True stories like Holden’s (not his real name) are the ones that make our hearts sink. He’s in a state of terrible distress, discharged without proper assessment and tormented by psychotic beliefs, another unwell person who has acted in the only way he believed was possible. In Holden’s case, he killed his father.
In this harrowing book, New Zealand academic and writer Aimee Inomata tells the story through the unfolding narrative of her own relationship with Holden – first as a neighbour and friend, now as his partner. She invites us to join her in coming to terms with his horrific crime, his long and painful journey through the forensic psychiatric system, and his rebuilt life in the community. Holden was found not guilty of his father’s murder by reason of insanity and sentenced to seven years in a mental institution.
It's not an easy read, and it doesn't shy away from difficult questions – Inomata details drug effects, the repercussions of clinical and legal decisions, and Holden's struggle to take control of his own recovery. Holden's is a story of simmering trauma, systemic neglect, substance abuse, despair, noncompliance, ever more blurred boundaries. Is a person in forensic mental health care in fact imprisoned, or simply there to get well? The answer is fraught with conflict, and its management is a perilous dance between legal precedent, public opinion, clinical judgment and risk assessment, and human intuition.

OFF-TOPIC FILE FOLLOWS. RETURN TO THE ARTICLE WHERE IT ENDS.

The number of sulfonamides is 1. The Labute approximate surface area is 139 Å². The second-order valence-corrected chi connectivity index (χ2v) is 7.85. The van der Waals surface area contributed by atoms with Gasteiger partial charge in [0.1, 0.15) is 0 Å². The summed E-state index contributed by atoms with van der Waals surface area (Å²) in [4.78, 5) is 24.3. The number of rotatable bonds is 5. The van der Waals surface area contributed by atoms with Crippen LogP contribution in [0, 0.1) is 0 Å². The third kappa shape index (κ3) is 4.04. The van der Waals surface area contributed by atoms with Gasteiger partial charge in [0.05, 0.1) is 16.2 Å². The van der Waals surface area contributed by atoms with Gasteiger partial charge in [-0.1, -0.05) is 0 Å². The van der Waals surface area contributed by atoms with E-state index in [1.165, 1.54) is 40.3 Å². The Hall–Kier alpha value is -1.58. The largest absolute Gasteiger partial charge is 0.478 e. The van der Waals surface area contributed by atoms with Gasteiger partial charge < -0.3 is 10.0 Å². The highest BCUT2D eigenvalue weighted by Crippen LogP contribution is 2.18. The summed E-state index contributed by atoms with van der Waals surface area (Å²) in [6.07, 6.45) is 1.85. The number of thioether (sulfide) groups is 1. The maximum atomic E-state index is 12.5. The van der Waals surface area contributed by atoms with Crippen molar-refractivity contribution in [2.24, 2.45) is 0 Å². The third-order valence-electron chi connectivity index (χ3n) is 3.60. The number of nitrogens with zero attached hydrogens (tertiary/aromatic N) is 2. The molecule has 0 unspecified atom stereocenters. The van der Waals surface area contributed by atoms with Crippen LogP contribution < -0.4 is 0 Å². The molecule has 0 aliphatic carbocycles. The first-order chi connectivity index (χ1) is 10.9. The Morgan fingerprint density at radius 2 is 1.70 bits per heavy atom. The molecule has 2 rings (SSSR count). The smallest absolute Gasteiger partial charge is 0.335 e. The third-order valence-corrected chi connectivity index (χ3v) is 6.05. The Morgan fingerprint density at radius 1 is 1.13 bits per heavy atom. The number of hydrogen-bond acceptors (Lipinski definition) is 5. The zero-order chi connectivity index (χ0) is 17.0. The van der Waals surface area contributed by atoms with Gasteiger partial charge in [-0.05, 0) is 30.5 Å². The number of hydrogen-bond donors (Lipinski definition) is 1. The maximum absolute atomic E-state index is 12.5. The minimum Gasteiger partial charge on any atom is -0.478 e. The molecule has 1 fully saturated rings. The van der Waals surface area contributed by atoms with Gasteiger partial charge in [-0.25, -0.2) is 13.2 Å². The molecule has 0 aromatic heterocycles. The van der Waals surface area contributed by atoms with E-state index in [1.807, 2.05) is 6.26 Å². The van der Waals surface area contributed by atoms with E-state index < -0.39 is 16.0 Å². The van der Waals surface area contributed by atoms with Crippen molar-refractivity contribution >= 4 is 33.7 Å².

In a realm that has always been mysterious, it's a relief to hear a voice of experience. Is it really possible for mentally unwell offenders to recover? Is the experience of psychosis inherently dangerous? Is there life after the most terrible loss? How should we treat those of our community whose lived experiences encompass such devastating violence?
The Special Patient will be a thought-provoking read for clinicians, and an ultimately challenging and hopeful one for people living with the effects of mental distress and substance dependence. For the general public willing to understand more about a frightening and mysterious corner of human experience, this dense and well-researched book will be worth careful reading.
Reviewed by Elisabeth Kumar, Professional Teaching Fellow, Medical Humanities, University of Auckland